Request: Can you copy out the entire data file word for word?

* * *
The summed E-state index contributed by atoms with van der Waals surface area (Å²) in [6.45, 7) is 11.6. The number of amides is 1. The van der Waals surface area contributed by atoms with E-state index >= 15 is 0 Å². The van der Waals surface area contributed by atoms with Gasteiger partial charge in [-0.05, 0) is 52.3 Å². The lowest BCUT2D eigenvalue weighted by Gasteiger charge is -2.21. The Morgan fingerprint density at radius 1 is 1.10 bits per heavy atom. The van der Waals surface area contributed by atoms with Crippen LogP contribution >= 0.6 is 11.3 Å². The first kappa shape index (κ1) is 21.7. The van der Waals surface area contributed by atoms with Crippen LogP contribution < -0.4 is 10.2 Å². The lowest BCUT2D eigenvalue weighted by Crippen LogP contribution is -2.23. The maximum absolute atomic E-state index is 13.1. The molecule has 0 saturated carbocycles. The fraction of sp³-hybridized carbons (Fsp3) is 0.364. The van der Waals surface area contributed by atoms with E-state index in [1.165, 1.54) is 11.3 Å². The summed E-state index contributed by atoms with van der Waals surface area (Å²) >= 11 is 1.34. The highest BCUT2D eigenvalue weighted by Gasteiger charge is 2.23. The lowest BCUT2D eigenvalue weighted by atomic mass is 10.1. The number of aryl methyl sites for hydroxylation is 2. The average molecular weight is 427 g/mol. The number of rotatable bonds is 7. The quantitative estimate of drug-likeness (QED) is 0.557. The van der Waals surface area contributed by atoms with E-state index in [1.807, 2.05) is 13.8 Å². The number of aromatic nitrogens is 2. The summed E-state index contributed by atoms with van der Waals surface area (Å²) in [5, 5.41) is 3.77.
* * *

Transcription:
The summed E-state index contributed by atoms with van der Waals surface area (Å²) in [6.45, 7) is 11.6. The number of amides is 1. The van der Waals surface area contributed by atoms with E-state index >= 15 is 0 Å². The van der Waals surface area contributed by atoms with Gasteiger partial charge in [-0.05, 0) is 52.3 Å². The lowest BCUT2D eigenvalue weighted by Gasteiger charge is -2.21. The Morgan fingerprint density at radius 1 is 1.10 bits per heavy atom. The van der Waals surface area contributed by atoms with Crippen LogP contribution >= 0.6 is 11.3 Å². The first kappa shape index (κ1) is 21.7. The van der Waals surface area contributed by atoms with Crippen LogP contribution < -0.4 is 10.2 Å². The lowest BCUT2D eigenvalue weighted by Crippen LogP contribution is -2.23. The maximum absolute atomic E-state index is 13.1. The molecule has 0 saturated carbocycles. The fraction of sp³-hybridized carbons (Fsp3) is 0.364. The van der Waals surface area contributed by atoms with E-state index in [1.165, 1.54) is 11.3 Å². The summed E-state index contributed by atoms with van der Waals surface area (Å²) >= 11 is 1.34. The highest BCUT2D eigenvalue weighted by Gasteiger charge is 2.23. The lowest BCUT2D eigenvalue weighted by atomic mass is 10.1. The number of aryl methyl sites for hydroxylation is 2. The average molecular weight is 427 g/mol. The number of rotatable bonds is 7. The quantitative estimate of drug-likeness (QED) is 0.557. The van der Waals surface area contributed by atoms with E-state index in [1.807, 2.05) is 13.8 Å². The number of aromatic nitrogens is 2. The summed E-state index contributed by atoms with van der Waals surface area (Å²) in [5, 5.41) is 3.77.